Monday, May 19, 2008
Posted by D. Daniel Sokol
Alan Devlin of Latham & Watkins has an interesting article on The Stochastic Relationship Between Patents and Antitrust.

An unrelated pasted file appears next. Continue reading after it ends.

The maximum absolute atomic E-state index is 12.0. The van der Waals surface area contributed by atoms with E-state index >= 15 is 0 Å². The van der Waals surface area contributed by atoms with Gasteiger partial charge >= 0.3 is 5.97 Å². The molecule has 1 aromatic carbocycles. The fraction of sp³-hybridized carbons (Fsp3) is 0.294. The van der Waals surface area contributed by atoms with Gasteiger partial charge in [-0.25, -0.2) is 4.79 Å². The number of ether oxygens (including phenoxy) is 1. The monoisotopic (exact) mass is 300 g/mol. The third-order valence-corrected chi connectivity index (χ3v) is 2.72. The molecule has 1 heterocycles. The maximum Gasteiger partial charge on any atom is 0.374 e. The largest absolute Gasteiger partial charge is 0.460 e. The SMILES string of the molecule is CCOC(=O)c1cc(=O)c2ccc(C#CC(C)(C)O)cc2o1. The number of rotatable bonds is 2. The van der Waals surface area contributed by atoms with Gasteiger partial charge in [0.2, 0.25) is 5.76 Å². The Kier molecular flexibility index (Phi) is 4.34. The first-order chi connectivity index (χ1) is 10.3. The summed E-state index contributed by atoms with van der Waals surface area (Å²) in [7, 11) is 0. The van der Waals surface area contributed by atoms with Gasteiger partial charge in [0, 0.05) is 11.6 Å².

ABSTRACT: This article develops a novel theory by which to construe the interaction between the patent and antitrust laws. The rules of these respective disciplines are often portrayed as conflicting in means, yet harmonious in purpose. Although the intellectual property and antitrust laws have ostensibly divergent views on the role of competition, their interaction is typically limited to one of constraint. More specifically, antitrust rules have been (poorly) designed to limit the exclusivity inherent in a patent grant to the claimed invention alone. This article, however, articulates a new vision for the role of antitrust: it posits that competition rules operate as a stochastic regulator of exclusionary patent rights. The Sherman Act constrains patentees' efforts to positively transform the probabilistic nature of their intellectual property rights through contract. Yet, because the empirical calculation of optimal innovation rates is an elusive, if not Sisyphean, task, the normative desirability of the foregoing fact is abstruse. Nevertheless, policymakers' inability to pinpoint precisely the ex post rewards required to trigger ideal levels of ex ante investment need not bind our hands to inaction. If contemporary rates of innovation are deemed acceptable (even if not necessarily perfect), there may be ways to trigger equivalent levels of ex ante investment with lower social cost. In this regard, it is clear that currently enacted competition rules significantly accentuate the uncertainty surrounding patents' apotropaic effect. Concluding that contracts securing otherwise stochastic rights may be highly desirable, the article calls for the incorporation of this concern into contemporary rules, with modest substantive effect, and further advocates a qualified antitrust immunity for "gold-plated" patents if and when they are introduced.